Android Version: 4.2 (Jelly Bean)

Ram: 1GB DDR3

Android 4.2 Jelly Bean image

Android 4.2 Jelly Bean image (provided by Freescale) was flashed onto the SABRE board. This board was connected to the Arduino microcontroller over USB.


Development Details

  • he code for the sensor HAL is located at the following path in AOSP code base (received from FreeScale): /hardware/imx/libsensors”. The medical sensor was integrated in this HAL for the existing sensor “ID_T”. This sensor HAL reads the Pulse data sent by E-Health card mounted on Arduino board, attached to an OTG port on IMX6 Board.
  • To display the values received from the medical sensor, a small application was written viz. SensorDemo. For now, the application displays the last 50 readings only, which may be altered later.
  • Further work may be done to add a new SENSOR TYPE in the Android framework itself so that device manufacturers can plug in a sensor of that TYPE by simply providing HAL for the same. That way the interaction between the application and hardware will be automatically handled by the framework and the application can simply request to receive data by using framework APIs.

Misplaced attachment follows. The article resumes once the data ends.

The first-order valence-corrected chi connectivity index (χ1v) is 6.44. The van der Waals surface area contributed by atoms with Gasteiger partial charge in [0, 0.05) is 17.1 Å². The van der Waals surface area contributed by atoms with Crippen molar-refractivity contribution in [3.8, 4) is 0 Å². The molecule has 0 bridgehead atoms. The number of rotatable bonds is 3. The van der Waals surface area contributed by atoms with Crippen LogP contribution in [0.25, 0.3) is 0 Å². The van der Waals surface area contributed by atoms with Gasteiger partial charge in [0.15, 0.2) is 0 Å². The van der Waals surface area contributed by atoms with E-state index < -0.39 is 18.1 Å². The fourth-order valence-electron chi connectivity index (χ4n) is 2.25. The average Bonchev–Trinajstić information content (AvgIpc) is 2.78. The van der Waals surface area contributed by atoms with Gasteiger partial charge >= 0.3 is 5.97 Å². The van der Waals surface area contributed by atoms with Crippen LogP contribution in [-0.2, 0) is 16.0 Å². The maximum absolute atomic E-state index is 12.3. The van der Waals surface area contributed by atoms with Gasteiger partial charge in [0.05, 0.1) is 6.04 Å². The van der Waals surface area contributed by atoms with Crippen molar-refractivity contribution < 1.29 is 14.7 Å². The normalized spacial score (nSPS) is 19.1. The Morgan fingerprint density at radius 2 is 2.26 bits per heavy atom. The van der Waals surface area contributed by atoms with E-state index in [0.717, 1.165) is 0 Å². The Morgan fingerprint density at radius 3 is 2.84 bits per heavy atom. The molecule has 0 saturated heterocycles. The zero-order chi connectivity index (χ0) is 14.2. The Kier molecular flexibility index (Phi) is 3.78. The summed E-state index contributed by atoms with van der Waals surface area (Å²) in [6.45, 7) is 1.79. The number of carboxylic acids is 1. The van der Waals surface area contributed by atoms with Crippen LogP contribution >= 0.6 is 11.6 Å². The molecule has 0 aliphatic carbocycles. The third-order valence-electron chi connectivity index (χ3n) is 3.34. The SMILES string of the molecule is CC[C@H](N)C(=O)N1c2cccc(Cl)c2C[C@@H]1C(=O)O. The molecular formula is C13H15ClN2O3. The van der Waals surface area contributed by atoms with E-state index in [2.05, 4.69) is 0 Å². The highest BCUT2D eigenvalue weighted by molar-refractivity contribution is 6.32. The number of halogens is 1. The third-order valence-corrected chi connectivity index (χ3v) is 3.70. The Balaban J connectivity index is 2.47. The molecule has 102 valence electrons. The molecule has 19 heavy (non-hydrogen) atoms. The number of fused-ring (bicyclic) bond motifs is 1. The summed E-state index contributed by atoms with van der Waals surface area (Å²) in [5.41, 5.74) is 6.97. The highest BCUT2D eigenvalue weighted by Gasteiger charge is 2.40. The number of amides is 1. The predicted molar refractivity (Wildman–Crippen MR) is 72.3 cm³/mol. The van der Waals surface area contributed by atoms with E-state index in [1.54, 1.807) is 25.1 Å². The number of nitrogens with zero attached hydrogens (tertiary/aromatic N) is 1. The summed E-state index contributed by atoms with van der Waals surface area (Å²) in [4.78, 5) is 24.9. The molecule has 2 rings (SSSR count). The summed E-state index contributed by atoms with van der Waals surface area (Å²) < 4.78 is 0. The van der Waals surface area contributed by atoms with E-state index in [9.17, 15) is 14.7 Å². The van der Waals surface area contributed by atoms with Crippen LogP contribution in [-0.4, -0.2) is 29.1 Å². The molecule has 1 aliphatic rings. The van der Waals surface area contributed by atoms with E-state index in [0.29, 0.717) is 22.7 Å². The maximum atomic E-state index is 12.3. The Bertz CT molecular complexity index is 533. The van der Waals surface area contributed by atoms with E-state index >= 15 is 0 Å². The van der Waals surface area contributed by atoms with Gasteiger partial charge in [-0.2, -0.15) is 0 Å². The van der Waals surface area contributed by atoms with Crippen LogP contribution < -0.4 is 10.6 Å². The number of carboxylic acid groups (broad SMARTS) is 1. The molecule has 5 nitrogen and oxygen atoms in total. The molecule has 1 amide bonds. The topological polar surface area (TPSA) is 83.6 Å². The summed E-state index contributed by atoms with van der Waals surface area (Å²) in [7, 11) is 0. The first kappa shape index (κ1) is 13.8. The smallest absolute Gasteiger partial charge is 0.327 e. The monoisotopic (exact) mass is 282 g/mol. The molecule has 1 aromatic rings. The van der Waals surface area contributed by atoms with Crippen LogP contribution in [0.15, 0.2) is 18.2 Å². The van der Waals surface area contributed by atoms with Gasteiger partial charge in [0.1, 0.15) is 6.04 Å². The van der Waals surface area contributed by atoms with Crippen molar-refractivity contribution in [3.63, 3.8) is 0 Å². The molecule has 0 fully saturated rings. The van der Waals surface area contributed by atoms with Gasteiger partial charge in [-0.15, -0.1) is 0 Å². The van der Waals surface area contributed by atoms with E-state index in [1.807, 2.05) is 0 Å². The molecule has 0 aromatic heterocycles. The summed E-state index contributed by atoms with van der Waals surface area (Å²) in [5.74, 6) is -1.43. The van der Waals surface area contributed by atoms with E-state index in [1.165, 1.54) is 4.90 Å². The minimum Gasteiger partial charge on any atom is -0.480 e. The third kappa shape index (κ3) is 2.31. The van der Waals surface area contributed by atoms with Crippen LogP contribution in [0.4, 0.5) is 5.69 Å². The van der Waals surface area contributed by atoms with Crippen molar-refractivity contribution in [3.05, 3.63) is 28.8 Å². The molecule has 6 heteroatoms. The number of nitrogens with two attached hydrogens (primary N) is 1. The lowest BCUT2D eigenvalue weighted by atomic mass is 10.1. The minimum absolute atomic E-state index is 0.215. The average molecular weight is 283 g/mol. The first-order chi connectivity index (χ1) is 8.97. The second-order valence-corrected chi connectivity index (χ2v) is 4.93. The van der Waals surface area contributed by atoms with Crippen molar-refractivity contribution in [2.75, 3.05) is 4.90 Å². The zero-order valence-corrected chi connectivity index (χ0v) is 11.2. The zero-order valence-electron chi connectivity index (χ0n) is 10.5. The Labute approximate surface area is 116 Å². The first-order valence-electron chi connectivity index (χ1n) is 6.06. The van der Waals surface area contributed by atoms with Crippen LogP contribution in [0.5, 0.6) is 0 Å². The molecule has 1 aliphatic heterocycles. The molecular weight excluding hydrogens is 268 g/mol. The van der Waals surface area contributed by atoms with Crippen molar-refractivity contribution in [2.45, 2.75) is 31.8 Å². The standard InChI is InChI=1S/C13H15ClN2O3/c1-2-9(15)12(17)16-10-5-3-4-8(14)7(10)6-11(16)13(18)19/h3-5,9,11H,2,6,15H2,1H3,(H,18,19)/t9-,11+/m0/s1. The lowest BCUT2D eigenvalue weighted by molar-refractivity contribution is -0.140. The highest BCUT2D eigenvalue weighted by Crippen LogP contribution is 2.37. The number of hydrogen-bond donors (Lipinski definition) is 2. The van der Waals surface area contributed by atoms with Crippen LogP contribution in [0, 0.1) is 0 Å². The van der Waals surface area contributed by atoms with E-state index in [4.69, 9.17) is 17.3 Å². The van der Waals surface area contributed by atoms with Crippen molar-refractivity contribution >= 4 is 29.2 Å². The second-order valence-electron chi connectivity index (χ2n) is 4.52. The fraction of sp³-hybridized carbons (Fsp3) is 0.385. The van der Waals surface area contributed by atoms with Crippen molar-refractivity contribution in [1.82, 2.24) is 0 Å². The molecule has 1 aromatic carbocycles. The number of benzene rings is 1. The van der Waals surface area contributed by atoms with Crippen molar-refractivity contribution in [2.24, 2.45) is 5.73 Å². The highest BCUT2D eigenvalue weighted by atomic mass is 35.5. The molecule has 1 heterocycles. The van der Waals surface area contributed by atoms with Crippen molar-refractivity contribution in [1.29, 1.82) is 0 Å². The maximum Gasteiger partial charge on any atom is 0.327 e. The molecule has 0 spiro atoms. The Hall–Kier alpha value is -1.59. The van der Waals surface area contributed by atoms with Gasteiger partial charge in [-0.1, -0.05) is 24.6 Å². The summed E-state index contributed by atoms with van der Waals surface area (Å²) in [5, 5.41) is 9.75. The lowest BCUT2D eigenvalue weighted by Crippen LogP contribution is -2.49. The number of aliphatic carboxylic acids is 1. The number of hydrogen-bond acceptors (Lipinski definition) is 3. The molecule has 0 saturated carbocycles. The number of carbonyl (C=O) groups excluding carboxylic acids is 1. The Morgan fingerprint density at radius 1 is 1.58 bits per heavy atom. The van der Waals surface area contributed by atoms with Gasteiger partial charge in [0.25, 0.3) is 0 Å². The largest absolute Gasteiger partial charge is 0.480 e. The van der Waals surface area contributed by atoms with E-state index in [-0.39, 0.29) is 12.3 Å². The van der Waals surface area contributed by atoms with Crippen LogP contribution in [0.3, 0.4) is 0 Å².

Changes Done In init Configuration File

The init.rc file was modified to add the entry of daemon so that it gets started upon Android system boot.

Changes Done At Hardware Abstraction Layer (HAL)

As previously mentioned, the Android system already has support for some sensors. We modified an existing HAL, for one of the sensors viz. “ID_T”. The code for HAL was modified so that it reads the events from the event file to which the daemon is writing.

Changes Done In Android Framework

No changes were needed at the Android Framework level since an existing HAL was reused. Essentially, the medical sensor class was treated as a sensor class which is already supported at framework level.

Development At Application Layer

A simple Android application for reading sensor data was developed. The sensor data was then read by using the sensor framework. The application displays the last 50 readings from the sensor.

Reading Data From Arduino Board (Used For Verification & Testing Purposes)

The data coming in through the USB interface of the Freescale board can be also obtained by reading the serial terminal file directly:

cat /dev/ttyACM0

This mechanism was used to validate that the sensor data was being transmitted correctly, in real time, across the Android framework to the application layer.